The health care worker who has been placed into mandatory quarantine in Newark continues to lambast officials from NY and NJ for their Ebola panic. Kaci Hickox, who has tested negative for Ebola twice and has not had symptoms, was on air with CNN today, sharing photos of her quarantine tent and slamming Gov. Chris Christie: "This is an extreme that is really unacceptable, and I feel like my basic human rights have been violated," Hickox said on State of the Union. "To put me through this emotional and physical stress is completely unacceptable"

More photos from her tent

Hickox, a 33-year-old nurse who had been in contact with Ebola patients in Sierra Leone and became the first person to be placed under mandatory quarantine, was particularly angry with Christie. Christie has described her as "obviously ill," and said on Fox News this morning that he had "no second thoughts" about the mandatory quarantine policy. "I'm sorry if in any way she was inconvenienced, but inconvenience that could occur from having folks that are symptomatic and ill out amongst the public is a much, much greater concern of mine," Christie said. "I hope she recovers quickly."

Hickox responded: "I'm sorry, but that's just a completely unacceptable statement in my opinion. For him—a politician who's trusted and respected—to make a statement that's categorically not true is just unacceptable and appalling," she said in a separate interview with CNN. She believes that public health decisions should be made by public health officials, not politicians: "For the first 12 hours, I was in shock. Now I'm angry," she said. "To put me in prison is just inhumane."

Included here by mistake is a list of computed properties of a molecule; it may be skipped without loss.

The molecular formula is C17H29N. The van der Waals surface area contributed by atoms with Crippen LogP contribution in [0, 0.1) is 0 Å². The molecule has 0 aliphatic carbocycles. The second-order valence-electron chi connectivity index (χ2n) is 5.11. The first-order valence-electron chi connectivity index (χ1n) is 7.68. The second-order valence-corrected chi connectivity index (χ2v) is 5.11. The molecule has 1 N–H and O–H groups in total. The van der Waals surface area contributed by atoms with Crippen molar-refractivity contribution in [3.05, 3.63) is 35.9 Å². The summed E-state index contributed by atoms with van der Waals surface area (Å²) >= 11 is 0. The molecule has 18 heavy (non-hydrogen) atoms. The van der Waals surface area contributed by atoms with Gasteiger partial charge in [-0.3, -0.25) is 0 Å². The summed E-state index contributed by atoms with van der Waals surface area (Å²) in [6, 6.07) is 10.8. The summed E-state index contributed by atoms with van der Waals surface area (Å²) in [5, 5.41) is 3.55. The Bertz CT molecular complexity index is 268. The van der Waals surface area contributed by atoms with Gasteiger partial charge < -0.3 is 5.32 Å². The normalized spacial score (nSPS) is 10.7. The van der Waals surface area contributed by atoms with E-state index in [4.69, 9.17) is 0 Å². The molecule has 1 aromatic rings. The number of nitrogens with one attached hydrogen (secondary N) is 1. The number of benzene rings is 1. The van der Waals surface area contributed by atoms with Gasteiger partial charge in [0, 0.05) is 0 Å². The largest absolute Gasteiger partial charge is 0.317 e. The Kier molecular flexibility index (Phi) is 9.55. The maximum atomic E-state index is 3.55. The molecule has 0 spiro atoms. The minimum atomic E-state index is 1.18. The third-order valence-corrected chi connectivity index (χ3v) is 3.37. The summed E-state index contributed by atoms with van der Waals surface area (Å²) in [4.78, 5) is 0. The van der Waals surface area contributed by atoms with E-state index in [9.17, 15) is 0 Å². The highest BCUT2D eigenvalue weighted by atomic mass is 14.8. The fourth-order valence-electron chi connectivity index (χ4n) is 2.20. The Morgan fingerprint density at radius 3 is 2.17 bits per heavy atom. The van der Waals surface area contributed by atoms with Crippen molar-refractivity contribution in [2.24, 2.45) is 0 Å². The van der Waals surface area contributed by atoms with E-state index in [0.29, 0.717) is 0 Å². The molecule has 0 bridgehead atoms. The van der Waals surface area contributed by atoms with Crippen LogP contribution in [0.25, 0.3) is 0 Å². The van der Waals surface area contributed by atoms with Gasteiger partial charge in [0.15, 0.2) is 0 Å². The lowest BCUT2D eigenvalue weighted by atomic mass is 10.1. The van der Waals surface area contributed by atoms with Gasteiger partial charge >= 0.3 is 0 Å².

As you can see from the photos, Hickox has no shower, no flushable toilet, none of her luggage, no television and no reading materials in her tent. She can't see her lawyer, friends or family because of the restrictions with the quarantine. "Everyone keeps asking how I'm feeling physically and of course I'm fine physically, but I don't think most people understand what it's like to be alone in a tent and decisions are being made that don't make sense and show no compassion," Hickox said while crying. "I just feel like fear is winning right now, and when fear wins, everyone loses."

Doctors Without Borders, the group Hickox had been working with in Sierra Leone, also have concerns about the quarantine: "There is a notable lack of clarity about the new guidelines announced yesterday by state authorities in New York and New Jersey,” said Sophie Delaunay, executive director of Doctors Without Borders. "Hospital personnel are keeping her in isolation and have not informed her of any next steps, including additional blood tests to confirm Ebola infection with certainty...Doctors Without Borders is very concerned about the conditions and uncertainty she is facing and is attempting to obtain information from hospital officials."

Stacie Newton, spokesperson for University Hospital in Newark, said in a statement: "While we understand that the required quarantine is an inconvenience, it is our primary goal to make sure the patient is as comfortable as possible. We have given our prompt attention to provide the patient with basic needs and to accommodate additional requests made by the patient."